Video

Video US Businesses See Cuba as New Frontier

The Obama administration's opening toward Cuba is giving U.S. companies hope they'll be able to do business in Cuba despite the continuation of the U.S. economic embargo against the communist nation. Some American companies have been able to export some products to Cuba, but the recent lifting of Cuba's terrorism designation could relax other restrictions. As VOA's Daniela Schrier reports, corporate heavy hitters are lining up to head across the Florida Straits - though experts urge caution.
Video

Video Kenya Launches Police Recruitment Drive After Terror Attacks

Kenya launched a major police recruitment drive this week as part of a large-scale effort to boost security following a recent spate of terror attacks. VOA’s Gabe Joselow reports that allegations of corruption in the process are raising old concerns about the integrity of Kenya’s security forces.
Video

Video Japan, China in Race for Asia High-Speed Rail Projects

A lucrative competition is underway in Asia for billions of dollars in high-speed rail projects. Cambodia, India, Indonesia, Malaysia Thailand and Vietnam are among the countries planning to move onto the fast track. They are negotiating with Japan and the upstart Chinese who are locked in a duel to revolutionize transportation across Asia. VOA Correspondent Steve Herman in Bangkok has details.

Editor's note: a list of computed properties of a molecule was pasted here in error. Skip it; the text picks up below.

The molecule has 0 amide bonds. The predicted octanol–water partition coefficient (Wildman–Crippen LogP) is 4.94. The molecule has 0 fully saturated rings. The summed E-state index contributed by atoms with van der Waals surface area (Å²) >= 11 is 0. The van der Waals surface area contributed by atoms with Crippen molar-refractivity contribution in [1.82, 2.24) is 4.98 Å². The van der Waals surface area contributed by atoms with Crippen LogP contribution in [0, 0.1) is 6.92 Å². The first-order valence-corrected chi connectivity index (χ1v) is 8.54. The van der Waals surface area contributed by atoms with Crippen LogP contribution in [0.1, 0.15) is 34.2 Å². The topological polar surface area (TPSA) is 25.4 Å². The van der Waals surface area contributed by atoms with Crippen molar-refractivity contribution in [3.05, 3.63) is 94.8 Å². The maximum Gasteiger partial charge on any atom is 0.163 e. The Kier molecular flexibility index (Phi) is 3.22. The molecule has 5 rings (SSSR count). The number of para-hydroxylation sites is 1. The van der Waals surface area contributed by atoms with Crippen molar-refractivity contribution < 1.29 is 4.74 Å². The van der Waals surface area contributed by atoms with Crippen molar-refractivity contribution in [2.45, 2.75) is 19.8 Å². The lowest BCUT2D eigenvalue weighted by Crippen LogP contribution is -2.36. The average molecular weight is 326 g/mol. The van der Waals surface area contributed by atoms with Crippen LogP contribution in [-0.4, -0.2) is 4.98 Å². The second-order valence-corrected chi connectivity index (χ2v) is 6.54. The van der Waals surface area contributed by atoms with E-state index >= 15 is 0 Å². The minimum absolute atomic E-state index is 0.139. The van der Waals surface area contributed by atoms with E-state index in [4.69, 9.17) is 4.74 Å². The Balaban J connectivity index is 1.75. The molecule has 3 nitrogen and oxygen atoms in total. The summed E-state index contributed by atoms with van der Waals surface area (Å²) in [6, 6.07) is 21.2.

Video

Video Scientists: Mosquitoes Attracted By Our Genes

Some people always seem to get bitten by mosquitoes more than others. Now, scientists have proved that is really the case - and they say it’s all because of genes. It’s hoped the research might lead to new preventative treatments for diseases like malaria, as Henry Ridgwell reports from London.
Video

Video Bible Museum Coming to Washington DC

Washington is the center of American political power and also home to some of the nation’s most visited museums. A new one that will showcase the Bible has skeptics questioning the motives of its conservative Christian funders. VOA religion correspondent Jerome Socolovsky reports.
Video

Video Armenia and Politics of Word 'Genocide'

A century ago this April, hundreds of thousands of Armenians of the Turkish Ottoman empire were deported and massacred, and their culture erased from their traditional lands. While broadly accepted by the U.N. and at least 20 countries as “genocide”, the United States and Turkey have resisted using that word to describe the atrocities that stretched from 1915 to 1923. But Armenians have never forgotten.
Video

Video Afghan First Lady Pledges No Roll Back on Women's Rights

Afghan First Lady Rula Ghani, named one of Time's 100 Most Influential, says women should take part in talks with Taliban. VOA's Rokhsar Azamee has more from Kabul.
Video

Video New Brain Mapping Techniques Could Ease Chronic Pain

From Boulder, Colorado, Shelley Schlender reports that new methods for mapping pain in the brain are providing validation for chronic pain and might someday guide better treatment.

VOA Blogs